The rolling stock itself is actually quite reliable, much more than what it is getting credit for in some of the comments. A “panne d’alimentation”, “panne d’ordinateur” and “panne du système de communication” are all independent of the rolling stock.

    • Stefan 15:04 on 2013/02/04 Permalink

      @tux: they get their advertising money by putting up large billboards with cars in the metro. makes me wonder if only the advertising companies profit from that.

    • Kate 15:12 on 2013/02/04 Permalink

      Tux, actually you can see from this set of transit ads from the 1930s and 40s (Facebook, but openly accessible) that the transit commission has always advertised a fair bit. After the STM posted these in 2011 I was curious and looked up the English equivalents in the Google news archive of the Gazette – and found a few others too.

      That said, I think the STM is in the grip of some agency that’s a little too marketing-minded. The STM definitely needs to do some advertising – to tell us about new services or new offerings, alert us to hazards or changes in routes, all kinds of things, but not to “build the brand” as the article of faith goes in modern marketing because, as you say, it’s a monopoly and there’s a limit to the usefulness of doing this. (On the other hand, it’s an unusual monopoly, and arguably it’s in permanent competition with the blandishment of private vehicles.)

      The Sid Lee spokeswoman in that piece talked about making Berri-UQAM the “flagship of the STM brand.” That’s rank and utter nonsense.

    • qatzelok 15:35 on 2013/02/04 Permalink

      This is one of the major advantages of a street-level tramway over subway: less likely to have the entire system shut down because of a local event. For me, this has meant that I don’t take the metro anymore because… I teach at 8 am. This morning, my first class was student-free.

    • SN86 16:37 on 2013/02/04 Permalink

      I think it’s time for the STM start a loyalty program where they stamp your OPUS card every time there is a major metro shutdown. So if you’re involved in 5 of them you get a month free.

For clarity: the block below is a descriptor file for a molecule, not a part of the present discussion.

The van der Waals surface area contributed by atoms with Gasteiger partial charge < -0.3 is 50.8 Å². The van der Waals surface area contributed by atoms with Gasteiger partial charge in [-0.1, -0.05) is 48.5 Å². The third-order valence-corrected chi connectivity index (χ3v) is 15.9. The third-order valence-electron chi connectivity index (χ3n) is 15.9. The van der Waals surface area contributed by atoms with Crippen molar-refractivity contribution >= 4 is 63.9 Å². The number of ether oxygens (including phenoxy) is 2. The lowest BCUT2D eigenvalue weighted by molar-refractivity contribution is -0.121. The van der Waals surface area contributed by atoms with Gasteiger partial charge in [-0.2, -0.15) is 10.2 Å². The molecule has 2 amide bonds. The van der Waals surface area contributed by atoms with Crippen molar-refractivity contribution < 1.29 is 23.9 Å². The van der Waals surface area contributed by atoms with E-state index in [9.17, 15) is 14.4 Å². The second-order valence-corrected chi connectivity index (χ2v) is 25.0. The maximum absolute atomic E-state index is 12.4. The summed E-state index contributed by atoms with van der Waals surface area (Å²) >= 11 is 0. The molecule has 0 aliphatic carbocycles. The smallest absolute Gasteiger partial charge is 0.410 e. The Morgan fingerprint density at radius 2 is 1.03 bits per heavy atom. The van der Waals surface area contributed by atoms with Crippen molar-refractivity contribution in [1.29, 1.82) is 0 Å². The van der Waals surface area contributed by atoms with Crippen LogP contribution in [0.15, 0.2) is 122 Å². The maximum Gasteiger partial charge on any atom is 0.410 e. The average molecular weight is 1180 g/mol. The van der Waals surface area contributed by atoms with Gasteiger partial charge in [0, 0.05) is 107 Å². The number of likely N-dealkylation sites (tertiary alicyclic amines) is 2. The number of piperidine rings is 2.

• Matt 16:48 on 2013/02/04 Permalink

      The advertising thing has its benefits. I don’t have anything concrete to link to, but compare public opinion of the STM from 15 years ago to what it is today. I’d rather see some of the STM’s messages than another podiatry clinic piece of trash.

    • Blork 17:15 on 2013/02/04 Permalink

      While I agree that the Sid Lee stuff is a bit much, it’s not entirely true that the STM has no need to advertise. While it might have a monopoly on subway and bus lines, it definitely has “competition” for ridership from taxis, private cars, and even bicycles. So the pitch isn’t “take our Metro instead of the other guy’s Metro” it’s “take the Metro instead of driving/biking/taxiing, etc.”

      I haven’t read the profile piece on the ad campaign, but I suspect they found there was some amount of negative feelings towards public transit among some people (as Matt says, above), so the mission is to make using the STM seem like a natural and happy part of being a Montrealer. (It is for many — myself included — but it’s not so for everyone.)

    • TC 17:24 on 2013/02/04 Permalink

      Overall I am very impressed with how well the STM subway cars keep rolling along. Fifty-plus years is impressive. Not so sure an advertising campaign really helps compared to word of mouth from riders. Here in Boston when they added countdown clocks rider satisfaction jumped by 15% literally overnight, measured from the day before they were installed to the day after.